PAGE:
I skipped over Walt’s half of the episode a bit, because, upon first viewing, it seems to be the more pertinent and noteworthy. The first instance of his new plan occurs when he thinks he sees Gus coming down into the superlab, only for it to be a new, unknown man (Victor’s replacement, Tyrus). When Walt asks the arriving Mike where their boss is, Mike responds by saying that Walt’s “never gonna see him again.” That night, Walter drives over to the house Gus invited him to late in Season 3, where, after a moment spent gathering himself, he dons the Heisenberg hat and begins marching towards Gus’ house, stopping only when someone (later revealed to by Tyrus) calls his phone and tells him to go home. In the penultimate scene, Walt visits Mike at a local dive bar. He buys Mike a drunk and they start talking about their respective jobs, and when Mike asks Walter why he’s carrying a gun, Walt makes him an offer. If Mike can get him in a room with their boss, he can get rid of Gus before he kills one or both of them. Mike asks him if he’s done, and when he says yes, punches him in the face and kicks him around a bit before thanking Walt for the drink and leaving. Even if Mike is afraid of his boss (as his pulling his gun when Victor was murdered might suggest), he’s far too much of a professional to stage an insurrection just because this so-called genius can’t. He’s not going to risk his life by backing the losing side.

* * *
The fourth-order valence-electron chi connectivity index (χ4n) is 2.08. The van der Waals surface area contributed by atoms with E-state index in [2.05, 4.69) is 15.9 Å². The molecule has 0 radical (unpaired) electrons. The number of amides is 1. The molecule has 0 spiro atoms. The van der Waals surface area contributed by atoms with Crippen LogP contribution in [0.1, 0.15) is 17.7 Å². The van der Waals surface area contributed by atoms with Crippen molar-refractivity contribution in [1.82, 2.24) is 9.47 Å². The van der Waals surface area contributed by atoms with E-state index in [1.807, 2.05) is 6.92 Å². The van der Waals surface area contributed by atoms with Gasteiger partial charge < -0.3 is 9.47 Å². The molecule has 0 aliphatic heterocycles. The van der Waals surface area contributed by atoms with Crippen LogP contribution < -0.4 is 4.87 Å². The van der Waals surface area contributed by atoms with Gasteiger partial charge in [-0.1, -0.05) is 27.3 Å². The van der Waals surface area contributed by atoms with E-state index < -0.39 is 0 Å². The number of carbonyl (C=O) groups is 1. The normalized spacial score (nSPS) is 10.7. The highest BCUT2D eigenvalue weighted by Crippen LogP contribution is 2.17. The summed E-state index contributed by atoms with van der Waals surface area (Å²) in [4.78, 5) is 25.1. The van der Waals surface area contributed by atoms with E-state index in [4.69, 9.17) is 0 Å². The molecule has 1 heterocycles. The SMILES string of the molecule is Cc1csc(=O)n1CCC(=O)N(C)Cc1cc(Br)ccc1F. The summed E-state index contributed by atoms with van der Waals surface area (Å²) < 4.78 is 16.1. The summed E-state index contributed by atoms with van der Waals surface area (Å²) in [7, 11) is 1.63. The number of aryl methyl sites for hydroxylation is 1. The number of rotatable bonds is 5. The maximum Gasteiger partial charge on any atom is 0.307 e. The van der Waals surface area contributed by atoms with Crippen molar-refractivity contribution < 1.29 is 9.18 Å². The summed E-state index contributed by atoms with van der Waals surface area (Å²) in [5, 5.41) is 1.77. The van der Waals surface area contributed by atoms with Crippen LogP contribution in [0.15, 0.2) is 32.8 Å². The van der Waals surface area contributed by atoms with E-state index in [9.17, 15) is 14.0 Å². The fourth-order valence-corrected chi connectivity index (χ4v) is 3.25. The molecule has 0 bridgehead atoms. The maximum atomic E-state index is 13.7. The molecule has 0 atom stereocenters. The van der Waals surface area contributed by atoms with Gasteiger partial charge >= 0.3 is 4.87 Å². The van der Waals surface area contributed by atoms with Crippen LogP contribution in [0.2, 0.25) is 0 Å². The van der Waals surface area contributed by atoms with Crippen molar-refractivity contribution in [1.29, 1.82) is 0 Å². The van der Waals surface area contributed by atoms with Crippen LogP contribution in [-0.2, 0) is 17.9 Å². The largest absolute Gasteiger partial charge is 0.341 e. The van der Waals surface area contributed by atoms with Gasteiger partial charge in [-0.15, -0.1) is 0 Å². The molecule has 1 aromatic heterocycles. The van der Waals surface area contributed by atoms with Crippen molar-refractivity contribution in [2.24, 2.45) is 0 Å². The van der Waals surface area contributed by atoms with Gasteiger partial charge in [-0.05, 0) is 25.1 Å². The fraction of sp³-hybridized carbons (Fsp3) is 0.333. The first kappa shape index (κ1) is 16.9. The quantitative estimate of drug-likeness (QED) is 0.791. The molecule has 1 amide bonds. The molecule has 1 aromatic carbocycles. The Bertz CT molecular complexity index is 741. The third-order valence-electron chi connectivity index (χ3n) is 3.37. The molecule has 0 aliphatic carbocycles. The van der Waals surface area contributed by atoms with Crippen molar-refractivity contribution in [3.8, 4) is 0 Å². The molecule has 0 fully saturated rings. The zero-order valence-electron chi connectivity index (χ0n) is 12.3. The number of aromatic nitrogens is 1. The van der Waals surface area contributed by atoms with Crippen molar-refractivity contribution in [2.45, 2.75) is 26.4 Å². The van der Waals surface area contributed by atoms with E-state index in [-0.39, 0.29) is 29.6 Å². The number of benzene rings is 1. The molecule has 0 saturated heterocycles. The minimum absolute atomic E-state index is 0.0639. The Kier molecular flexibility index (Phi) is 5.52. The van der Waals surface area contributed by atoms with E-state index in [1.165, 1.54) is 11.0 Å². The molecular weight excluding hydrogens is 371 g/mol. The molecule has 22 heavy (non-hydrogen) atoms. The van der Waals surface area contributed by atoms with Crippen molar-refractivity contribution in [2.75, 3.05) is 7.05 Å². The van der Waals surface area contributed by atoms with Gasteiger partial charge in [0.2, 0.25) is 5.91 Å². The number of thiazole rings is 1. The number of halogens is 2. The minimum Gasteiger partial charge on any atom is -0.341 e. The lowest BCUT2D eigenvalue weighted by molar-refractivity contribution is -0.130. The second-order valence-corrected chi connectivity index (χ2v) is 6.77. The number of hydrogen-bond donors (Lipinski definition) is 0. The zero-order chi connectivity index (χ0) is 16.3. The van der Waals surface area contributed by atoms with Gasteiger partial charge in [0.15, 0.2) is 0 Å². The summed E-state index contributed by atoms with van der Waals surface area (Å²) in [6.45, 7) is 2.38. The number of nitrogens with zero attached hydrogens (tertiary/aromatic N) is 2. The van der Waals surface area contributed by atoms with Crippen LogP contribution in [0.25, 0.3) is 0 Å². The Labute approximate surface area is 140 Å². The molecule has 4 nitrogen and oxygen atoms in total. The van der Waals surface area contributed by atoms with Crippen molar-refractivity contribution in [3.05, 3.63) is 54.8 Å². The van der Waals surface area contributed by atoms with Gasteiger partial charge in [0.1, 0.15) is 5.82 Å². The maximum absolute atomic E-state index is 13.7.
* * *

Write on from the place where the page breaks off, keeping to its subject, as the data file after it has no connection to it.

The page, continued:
Season 4, Episode 3: Open House
“To clean cars…and clean money.”- Walter White
Quick little open in this one, where Walt, after coming in to work, notices a camera on the wall of the superlab. After testing its motion-tracking capabilities, he tells it (and the person or persons watching it) that he thinks they’re just the best. That they’re number one, even. After the intro, at Walt’s apartment, Skyler pressures him about the car wash and discovers the black eye he received from Mike the night before. After pestering him about whether or not he is danger, Skyler makes Walt deliver what is assuredly an empty promise that he will go to the police if he has to, as a last resort.